Manmohan, Gilani ask Foreign Ministers to meet soon for ‘substantive dialogue’: Summit leads to thaw in Indo-Pak ties


Thimphu: Bringing in thaw in bilateral relations, Prime Ministers of India and Pakistan on April 30, agreed to resume dialogue at the level of Foreign Ministers soon that could lead to parleys on all outstanding issues like terrorism, Kashmir and Siachen.
The ice was broken at a 90-minute meeting here between Manmohan Singh and Yousuf Raza Gilani in their first substantive engagement after their discussions in Sharm-el- Sheikh in Egypt in July last year that produced a controversial joint statement.
The meeting in “Bhutan House” on the margins of SAARC Summit discussed the entire range of issues, including terrorism and progress of investigation and probe into 26/11 attacks in Pakistan.
Singh and his Pakistan counterpart Yousaf Raza Gilani seemed to have started walking on the road to thaw after they took an after-lunch stroll together in the Saarc Village in Thimphu, without their aides.
Following a one-to-one session on April 29, their first since Sharm-el-Sheikh last July — Singh walked his promised, and contentious, “extra mile” by dropping India’s insistence that Paki-stan dismantle terror infrastructure on its soil and act against the 26/11 plotters as pre-requisites for resumption of the composite dialogue.
New Delhi is fighting shy of using the term “composite dialogue” but it was apparent that it was clearing the table for across-the-board talks. “I don’t think we have to get stuck with nomenclatures,” said Foreign Secretary Nirupama Rao, asked whether the neighbors had agreed to resume the composite dialogue India had snapped post-26/11.
Rao said: “The searchlight is on the future, not on the past.”
Asked if that applied to the Mumbai attack and Pakistan’s failure to act against the perpetrators, she added: “Well, we cannot forget the past altogether, the past provides the background that shapes us.”
The policy direction, propelled by the Prime Minister’s Office, was clear, though: we cannot choose our neighbours and, in Pakistan’s case, there is no choice but to talk.
The foreign secretary announced that convenient dates for foreign minister- and foreign secretary-level meetings would be set at the earliest.
The sense in the Prime Minister’s establishment is that pressing on with dialogue, even without immediate concrete results, is preferable to a diplomatic freeze.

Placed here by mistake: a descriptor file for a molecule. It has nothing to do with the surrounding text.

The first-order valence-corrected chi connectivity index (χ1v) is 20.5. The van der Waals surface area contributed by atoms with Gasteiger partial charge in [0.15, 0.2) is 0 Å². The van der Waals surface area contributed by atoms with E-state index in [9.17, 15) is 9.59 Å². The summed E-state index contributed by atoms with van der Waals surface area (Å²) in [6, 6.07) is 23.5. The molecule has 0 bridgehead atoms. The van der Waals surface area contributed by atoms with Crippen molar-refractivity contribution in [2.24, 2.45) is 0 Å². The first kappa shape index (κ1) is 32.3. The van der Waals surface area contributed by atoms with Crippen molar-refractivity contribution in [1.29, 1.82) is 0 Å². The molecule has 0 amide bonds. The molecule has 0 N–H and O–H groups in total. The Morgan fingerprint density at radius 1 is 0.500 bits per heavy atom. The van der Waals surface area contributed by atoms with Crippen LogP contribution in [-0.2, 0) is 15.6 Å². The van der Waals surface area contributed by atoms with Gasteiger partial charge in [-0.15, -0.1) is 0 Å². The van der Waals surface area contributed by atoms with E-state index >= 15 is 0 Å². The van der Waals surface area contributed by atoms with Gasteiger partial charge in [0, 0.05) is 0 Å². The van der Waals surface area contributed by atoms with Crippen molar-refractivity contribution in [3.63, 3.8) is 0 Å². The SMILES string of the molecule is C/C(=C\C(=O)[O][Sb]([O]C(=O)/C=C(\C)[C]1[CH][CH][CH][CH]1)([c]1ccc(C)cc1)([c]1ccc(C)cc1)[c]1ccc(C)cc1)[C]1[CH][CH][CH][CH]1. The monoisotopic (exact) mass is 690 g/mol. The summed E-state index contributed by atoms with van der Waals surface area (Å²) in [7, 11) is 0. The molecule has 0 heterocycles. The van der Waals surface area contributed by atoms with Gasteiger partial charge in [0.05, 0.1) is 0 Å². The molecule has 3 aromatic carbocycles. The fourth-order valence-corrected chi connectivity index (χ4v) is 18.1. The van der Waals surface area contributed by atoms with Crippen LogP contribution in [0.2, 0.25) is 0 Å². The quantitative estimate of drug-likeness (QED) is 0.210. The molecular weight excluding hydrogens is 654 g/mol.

But it may not be a walk in the park for Singh in Parliament when he returns from Thimphu. The BJP is likely to repeat the bitter attack it had launched after Sharm-el-Sheikh where India was seen to have conceded ground by assenting to inclusion of Balochistan in the joint declaration and was seen to have delinked talks with terrorism.
“All issues” is a sub-continental euphemism that must necessarily include Kashmir, which Pakistan considers the “core issue”; since Sharm-el-Sheikh, Pakistani concerns on Balochistan too have become staple on the mutual menu.
Rao later said Singh emphatically told Pakistan that it had to act against terrorism.
Pakistan foreign minister Shah Mahmood Qureshi said in a separate briefing that Pakistan raised Balochistan in a specific manner. “We assure you that we don’t want to meddle in Pakistan’s affairs,” Qureshi quoted Singh as having told Gilani.
A former official felt it was Pakistan that had gained. “The body language of a beaming Pakistan foreign minister and a restrained Indian foreign secretary… indicates that Pakistan has obtained what it always wanted – a resumption of dialogue on all issues without any further action on uprooting the terror network,” said K.C. Singh, a former secretary in the external affairs ministry.
However, former foreign secretary Salman Haider lauded the quiet manner in which the two foreign offices “neatly” brought about today’s bilateral meeting. “I disagree talking is a concession. We need dialogue to pursue our country’s interest. We now need to decide what kind of dialogue it will be. We have concerns and this will give us a forum to raise them,” he said.
Haider added: “It is necessary to get the timing of the dialogue right. There was a time when dialogue was not possible. We cannot keep our mouths shut and stare at each other endlessly.”

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